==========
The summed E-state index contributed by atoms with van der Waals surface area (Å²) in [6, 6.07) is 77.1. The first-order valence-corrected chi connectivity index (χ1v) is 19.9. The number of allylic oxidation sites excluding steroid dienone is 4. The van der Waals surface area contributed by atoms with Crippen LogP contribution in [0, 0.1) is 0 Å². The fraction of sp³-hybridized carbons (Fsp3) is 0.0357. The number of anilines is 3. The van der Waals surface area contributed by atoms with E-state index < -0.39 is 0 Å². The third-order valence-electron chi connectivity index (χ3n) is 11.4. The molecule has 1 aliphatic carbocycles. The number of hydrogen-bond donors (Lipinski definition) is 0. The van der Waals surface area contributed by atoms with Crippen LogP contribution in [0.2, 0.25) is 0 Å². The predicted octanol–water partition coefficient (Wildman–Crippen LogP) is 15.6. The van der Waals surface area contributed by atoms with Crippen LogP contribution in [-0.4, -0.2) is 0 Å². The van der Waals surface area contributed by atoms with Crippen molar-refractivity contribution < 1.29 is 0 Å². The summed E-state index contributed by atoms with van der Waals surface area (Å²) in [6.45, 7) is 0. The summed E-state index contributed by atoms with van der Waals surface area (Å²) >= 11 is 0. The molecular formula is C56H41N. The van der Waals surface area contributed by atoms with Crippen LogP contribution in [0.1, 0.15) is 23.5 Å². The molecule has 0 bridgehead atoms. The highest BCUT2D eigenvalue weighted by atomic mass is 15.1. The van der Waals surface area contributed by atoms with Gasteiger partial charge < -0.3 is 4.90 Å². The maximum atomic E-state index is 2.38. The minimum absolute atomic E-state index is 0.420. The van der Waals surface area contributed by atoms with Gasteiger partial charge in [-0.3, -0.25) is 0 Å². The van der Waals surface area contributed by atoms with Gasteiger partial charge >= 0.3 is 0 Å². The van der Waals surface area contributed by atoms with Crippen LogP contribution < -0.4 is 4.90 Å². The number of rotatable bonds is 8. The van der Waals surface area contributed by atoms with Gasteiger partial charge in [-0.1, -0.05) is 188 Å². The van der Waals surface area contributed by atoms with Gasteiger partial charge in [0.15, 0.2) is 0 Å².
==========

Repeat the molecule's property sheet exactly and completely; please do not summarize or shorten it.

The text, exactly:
The summed E-state index contributed by atoms with van der Waals surface area (Å²) in [6, 6.07) is 77.1. The first-order valence-corrected chi connectivity index (χ1v) is 19.9. The number of allylic oxidation sites excluding steroid dienone is 4. The van der Waals surface area contributed by atoms with Crippen LogP contribution in [0, 0.1) is 0 Å². The fraction of sp³-hybridized carbons (Fsp3) is 0.0357. The number of anilines is 3. The van der Waals surface area contributed by atoms with E-state index < -0.39 is 0 Å². The third-order valence-electron chi connectivity index (χ3n) is 11.4. The molecule has 1 aliphatic carbocycles. The number of hydrogen-bond donors (Lipinski definition) is 0. The van der Waals surface area contributed by atoms with Crippen LogP contribution in [0.2, 0.25) is 0 Å². The predicted octanol–water partition coefficient (Wildman–Crippen LogP) is 15.6. The van der Waals surface area contributed by atoms with Crippen LogP contribution in [-0.4, -0.2) is 0 Å². The van der Waals surface area contributed by atoms with Crippen molar-refractivity contribution < 1.29 is 0 Å². The summed E-state index contributed by atoms with van der Waals surface area (Å²) in [6.45, 7) is 0. The summed E-state index contributed by atoms with van der Waals surface area (Å²) >= 11 is 0. The molecular formula is C56H41N. The van der Waals surface area contributed by atoms with Crippen LogP contribution in [0.1, 0.15) is 23.5 Å². The molecule has 0 bridgehead atoms. The highest BCUT2D eigenvalue weighted by atomic mass is 15.1. The van der Waals surface area contributed by atoms with Gasteiger partial charge < -0.3 is 4.90 Å². The maximum atomic E-state index is 2.38. The minimum absolute atomic E-state index is 0.420. The van der Waals surface area contributed by atoms with Gasteiger partial charge in [-0.3, -0.25) is 0 Å². The van der Waals surface area contributed by atoms with Gasteiger partial charge >= 0.3 is 0 Å². The van der Waals surface area contributed by atoms with Crippen LogP contribution < -0.4 is 4.90 Å². The number of rotatable bonds is 8. The van der Waals surface area contributed by atoms with Gasteiger partial charge in [-0.1, -0.05) is 188 Å². The van der Waals surface area contributed by atoms with Gasteiger partial charge in [0.15, 0.2) is 0 Å².